KP: Quite an interesting way of putting it. Well, let’s talk about Mardalsfossen in Norway, where we were at the weekend. He’s over-prepared, it’s kind of absurd. He’s got all this stuff. Every conceivable bit of portable equipment. We get to the top of the waterfall, or the highest bit you can get to comfortably, and Richard sets up his camera and he thinks, ‘OK, right. Well here we are, better do what I prepared to do.’ I didn’t want to do anything, I just wanted to spend a bit of time. This is classic Richard Layzell behaviour! He’s starting to fret. There’s nobody there, it’s incredible, we get to the top with this stunning view of this colossal waterfall and he sets up his tripod. So he does a bit of filming and, you know, we’ve had this debate again and again. You are not doing this for the camera, Richard! I’m sorry, that’s not what it’s about. So why is the camera even here? And then what happens is that some people arrive, he moves the camera and it fucking falls over! It could have completely smashed up! I thought it was hilarious! I was pissing myself! So he looks to me, sees me laughing, and goes, ‘Oh yeah. Oh, I see. Yeah, OK.’ So in a moment like that I’m very present, because I’m in the present. I represent the present in our relationship.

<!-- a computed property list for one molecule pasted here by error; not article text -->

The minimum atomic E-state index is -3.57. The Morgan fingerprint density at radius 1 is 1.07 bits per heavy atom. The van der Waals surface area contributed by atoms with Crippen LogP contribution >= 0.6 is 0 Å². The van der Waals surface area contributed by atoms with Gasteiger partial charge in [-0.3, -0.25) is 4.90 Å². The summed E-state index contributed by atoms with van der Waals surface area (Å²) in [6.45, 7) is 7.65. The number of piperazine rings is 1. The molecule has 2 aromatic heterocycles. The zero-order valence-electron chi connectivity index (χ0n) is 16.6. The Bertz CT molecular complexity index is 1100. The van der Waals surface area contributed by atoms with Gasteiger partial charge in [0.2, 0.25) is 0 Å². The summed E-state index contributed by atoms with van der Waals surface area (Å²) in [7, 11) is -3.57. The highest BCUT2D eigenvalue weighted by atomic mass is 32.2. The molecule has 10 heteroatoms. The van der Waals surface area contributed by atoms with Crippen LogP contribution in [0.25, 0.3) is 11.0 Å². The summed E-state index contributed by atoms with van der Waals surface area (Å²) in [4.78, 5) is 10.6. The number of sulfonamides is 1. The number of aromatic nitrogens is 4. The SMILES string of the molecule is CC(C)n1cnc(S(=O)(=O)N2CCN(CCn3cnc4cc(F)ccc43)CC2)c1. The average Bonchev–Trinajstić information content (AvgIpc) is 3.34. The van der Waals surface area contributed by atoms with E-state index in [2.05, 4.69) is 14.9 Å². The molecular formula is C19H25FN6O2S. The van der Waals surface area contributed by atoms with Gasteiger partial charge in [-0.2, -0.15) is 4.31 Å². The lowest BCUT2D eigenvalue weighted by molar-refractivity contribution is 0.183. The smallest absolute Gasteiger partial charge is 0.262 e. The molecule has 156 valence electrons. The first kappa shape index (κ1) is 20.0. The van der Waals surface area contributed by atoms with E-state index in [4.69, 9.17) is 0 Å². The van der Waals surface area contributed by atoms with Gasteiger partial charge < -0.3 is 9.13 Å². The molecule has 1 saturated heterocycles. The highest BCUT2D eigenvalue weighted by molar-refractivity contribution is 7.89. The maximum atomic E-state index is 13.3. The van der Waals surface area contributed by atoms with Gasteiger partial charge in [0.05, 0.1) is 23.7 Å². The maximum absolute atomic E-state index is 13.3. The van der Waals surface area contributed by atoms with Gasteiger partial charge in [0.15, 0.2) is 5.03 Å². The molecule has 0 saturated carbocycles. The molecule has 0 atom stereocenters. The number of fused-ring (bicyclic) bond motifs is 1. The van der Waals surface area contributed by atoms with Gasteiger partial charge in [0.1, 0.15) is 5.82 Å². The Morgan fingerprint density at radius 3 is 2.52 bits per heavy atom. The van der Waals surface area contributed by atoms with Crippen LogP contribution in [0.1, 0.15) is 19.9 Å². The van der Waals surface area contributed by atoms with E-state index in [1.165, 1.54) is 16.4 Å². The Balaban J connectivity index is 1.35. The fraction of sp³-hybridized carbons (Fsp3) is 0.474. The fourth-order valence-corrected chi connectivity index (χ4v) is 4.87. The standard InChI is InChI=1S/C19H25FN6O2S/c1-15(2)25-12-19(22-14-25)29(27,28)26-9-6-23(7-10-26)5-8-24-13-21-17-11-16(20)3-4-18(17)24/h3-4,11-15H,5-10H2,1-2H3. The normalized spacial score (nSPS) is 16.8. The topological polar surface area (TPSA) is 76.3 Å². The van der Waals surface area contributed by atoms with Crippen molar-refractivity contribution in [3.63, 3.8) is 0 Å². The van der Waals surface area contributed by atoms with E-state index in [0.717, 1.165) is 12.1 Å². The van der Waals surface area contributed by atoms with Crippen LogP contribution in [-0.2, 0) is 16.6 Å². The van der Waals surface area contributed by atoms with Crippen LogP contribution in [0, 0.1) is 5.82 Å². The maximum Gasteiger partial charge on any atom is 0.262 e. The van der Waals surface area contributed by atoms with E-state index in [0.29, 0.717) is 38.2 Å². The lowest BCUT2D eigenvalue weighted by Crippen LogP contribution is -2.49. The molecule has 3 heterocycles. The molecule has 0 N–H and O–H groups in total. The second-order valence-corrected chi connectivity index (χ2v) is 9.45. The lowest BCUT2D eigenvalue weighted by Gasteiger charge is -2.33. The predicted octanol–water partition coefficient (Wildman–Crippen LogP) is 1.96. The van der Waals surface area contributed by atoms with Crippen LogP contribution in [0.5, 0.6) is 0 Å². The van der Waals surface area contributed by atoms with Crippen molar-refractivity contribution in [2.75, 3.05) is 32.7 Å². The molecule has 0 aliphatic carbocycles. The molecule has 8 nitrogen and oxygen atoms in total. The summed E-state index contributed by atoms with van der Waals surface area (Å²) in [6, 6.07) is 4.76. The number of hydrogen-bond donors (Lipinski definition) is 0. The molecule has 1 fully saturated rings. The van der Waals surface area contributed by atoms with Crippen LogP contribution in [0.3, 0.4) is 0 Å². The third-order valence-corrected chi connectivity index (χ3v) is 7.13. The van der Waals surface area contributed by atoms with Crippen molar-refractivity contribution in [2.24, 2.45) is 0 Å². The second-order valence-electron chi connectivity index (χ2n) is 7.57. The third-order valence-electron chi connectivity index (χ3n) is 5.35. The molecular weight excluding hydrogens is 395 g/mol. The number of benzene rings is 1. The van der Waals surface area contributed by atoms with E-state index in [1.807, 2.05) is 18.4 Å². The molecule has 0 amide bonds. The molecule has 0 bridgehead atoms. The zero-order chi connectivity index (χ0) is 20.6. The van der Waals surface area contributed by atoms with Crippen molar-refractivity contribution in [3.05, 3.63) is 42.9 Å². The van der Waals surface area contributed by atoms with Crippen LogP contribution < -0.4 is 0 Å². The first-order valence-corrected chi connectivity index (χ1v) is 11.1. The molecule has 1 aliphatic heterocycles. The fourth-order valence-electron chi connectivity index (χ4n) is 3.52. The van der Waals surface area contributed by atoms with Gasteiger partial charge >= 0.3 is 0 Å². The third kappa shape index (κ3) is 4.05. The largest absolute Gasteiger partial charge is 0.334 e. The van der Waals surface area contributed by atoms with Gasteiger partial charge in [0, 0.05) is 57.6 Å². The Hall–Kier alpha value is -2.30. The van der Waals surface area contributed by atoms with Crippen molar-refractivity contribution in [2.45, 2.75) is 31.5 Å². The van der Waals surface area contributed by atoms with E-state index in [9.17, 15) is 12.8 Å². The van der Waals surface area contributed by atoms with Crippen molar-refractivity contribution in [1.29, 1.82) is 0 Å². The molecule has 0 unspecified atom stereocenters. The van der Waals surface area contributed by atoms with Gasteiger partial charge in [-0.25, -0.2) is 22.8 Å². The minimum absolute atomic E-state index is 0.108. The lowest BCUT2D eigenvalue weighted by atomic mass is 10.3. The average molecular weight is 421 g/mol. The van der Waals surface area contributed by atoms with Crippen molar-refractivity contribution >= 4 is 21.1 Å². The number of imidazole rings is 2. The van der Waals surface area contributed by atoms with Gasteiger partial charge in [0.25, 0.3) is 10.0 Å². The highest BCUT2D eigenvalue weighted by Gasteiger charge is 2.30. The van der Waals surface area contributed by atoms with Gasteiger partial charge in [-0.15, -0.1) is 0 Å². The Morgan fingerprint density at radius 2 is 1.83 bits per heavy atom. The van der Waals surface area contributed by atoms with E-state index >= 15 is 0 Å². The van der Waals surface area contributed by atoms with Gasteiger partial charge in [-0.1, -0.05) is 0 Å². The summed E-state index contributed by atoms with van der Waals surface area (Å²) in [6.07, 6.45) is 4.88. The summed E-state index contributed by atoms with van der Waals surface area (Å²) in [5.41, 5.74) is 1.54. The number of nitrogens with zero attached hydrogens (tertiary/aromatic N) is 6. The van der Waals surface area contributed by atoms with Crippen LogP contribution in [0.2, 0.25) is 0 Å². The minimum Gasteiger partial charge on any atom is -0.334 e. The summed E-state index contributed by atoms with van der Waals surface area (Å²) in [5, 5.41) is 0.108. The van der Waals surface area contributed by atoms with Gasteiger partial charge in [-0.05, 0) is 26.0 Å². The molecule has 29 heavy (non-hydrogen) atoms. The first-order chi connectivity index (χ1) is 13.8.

EL: I guess you were present all the way along, weren’t you? You were watching this thing unfolding with Richard setting up the camera and maybe he was more aware of your presence at the point when the camera fell over?

KP: Yeah, I was there. I was there to be consulted with and I was waiting for that moment to come. And then it came.

EL: What does The Naming mean to you?

KP: Well, I’m very involved with it. At the weekend there was a sense of a pilgrimage and homage to Arne Naess who is considered the founder of deep ecology. We’d just been in Canada having a lot of contact with First Nations communities and it hit me and him in the face that the whole ecology movement and the beginning of the activist movement… You look at First Nations and you just think, well they were deep ecologists. Hello! That was their belief system, about honouring all living things equally. I’m sure other people have had those thoughts, but in The Naming, for that to unfold is really exciting, it’s changing the emphasis of where we were going with this. So if I can be a reminder and an activator, an irritant, a trickster in this process who allows potentially profound things to happen then that makes me feel better about the whole thing – art or not art, whatever it is. Is it a bit of ecology? I don’t know what we’re doing. I don’t care! I don’t know what to call it and that’s part of the point. I don’t care what we call this process. Let’s just do it, see what happens.

EL: What are you changing about the way that Richard is approaching this project?

KP: I think he’s taking things less personally. I think he’s more accepting of his physical self. I feel I’m reshaping the balance of his process. I mock him at times. I make very clear proposals about things. I think I’m an incredibly good influence, and very useful.

EL: Thanks very much, Kino.

KP: Pleasure.

Emma Leach has curated performance for five editions of Whitstable Biennale, 2008-2016. She is currently Project Manager for an offsite project, Raising the Sittingbourne Barn.